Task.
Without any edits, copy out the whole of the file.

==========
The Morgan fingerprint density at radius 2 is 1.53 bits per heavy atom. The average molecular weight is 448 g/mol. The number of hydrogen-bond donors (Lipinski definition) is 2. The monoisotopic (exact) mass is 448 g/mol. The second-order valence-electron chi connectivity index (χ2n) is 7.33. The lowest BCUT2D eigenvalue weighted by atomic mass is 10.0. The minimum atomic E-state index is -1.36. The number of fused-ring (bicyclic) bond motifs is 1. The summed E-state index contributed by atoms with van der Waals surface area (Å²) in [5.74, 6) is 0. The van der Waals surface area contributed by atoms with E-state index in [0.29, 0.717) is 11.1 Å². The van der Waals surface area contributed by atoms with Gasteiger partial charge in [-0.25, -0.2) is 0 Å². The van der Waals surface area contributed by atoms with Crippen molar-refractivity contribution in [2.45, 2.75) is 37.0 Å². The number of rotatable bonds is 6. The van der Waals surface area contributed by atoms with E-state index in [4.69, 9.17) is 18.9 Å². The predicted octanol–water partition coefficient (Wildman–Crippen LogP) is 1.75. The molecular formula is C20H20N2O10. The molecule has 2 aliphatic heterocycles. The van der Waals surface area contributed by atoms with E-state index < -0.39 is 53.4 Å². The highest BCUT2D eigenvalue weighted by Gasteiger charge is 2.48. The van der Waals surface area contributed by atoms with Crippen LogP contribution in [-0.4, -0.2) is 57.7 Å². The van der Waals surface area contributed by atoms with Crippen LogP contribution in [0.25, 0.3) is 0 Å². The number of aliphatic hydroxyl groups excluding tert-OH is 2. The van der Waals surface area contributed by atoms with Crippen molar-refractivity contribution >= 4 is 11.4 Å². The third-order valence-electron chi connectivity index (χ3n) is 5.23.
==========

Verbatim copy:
The Morgan fingerprint density at radius 2 is 1.53 bits per heavy atom. The average molecular weight is 448 g/mol. The number of hydrogen-bond donors (Lipinski definition) is 2. The monoisotopic (exact) mass is 448 g/mol. The second-order valence-electron chi connectivity index (χ2n) is 7.33. The lowest BCUT2D eigenvalue weighted by atomic mass is 10.0. The minimum atomic E-state index is -1.36. The number of fused-ring (bicyclic) bond motifs is 1. The summed E-state index contributed by atoms with van der Waals surface area (Å²) in [5.74, 6) is 0. The van der Waals surface area contributed by atoms with E-state index in [0.29, 0.717) is 11.1 Å². The van der Waals surface area contributed by atoms with Gasteiger partial charge in [-0.25, -0.2) is 0 Å². The van der Waals surface area contributed by atoms with Crippen molar-refractivity contribution in [2.45, 2.75) is 37.0 Å². The number of rotatable bonds is 6. The van der Waals surface area contributed by atoms with E-state index in [4.69, 9.17) is 18.9 Å². The predicted octanol–water partition coefficient (Wildman–Crippen LogP) is 1.75. The molecular formula is C20H20N2O10. The molecule has 2 aliphatic heterocycles. The van der Waals surface area contributed by atoms with E-state index < -0.39 is 53.4 Å². The highest BCUT2D eigenvalue weighted by Gasteiger charge is 2.48. The van der Waals surface area contributed by atoms with Crippen LogP contribution in [-0.4, -0.2) is 57.7 Å². The van der Waals surface area contributed by atoms with Crippen LogP contribution in [0.25, 0.3) is 0 Å². The number of aliphatic hydroxyl groups excluding tert-OH is 2. The van der Waals surface area contributed by atoms with Crippen molar-refractivity contribution >= 4 is 11.4 Å². The third-order valence-electron chi connectivity index (χ3n) is 5.23.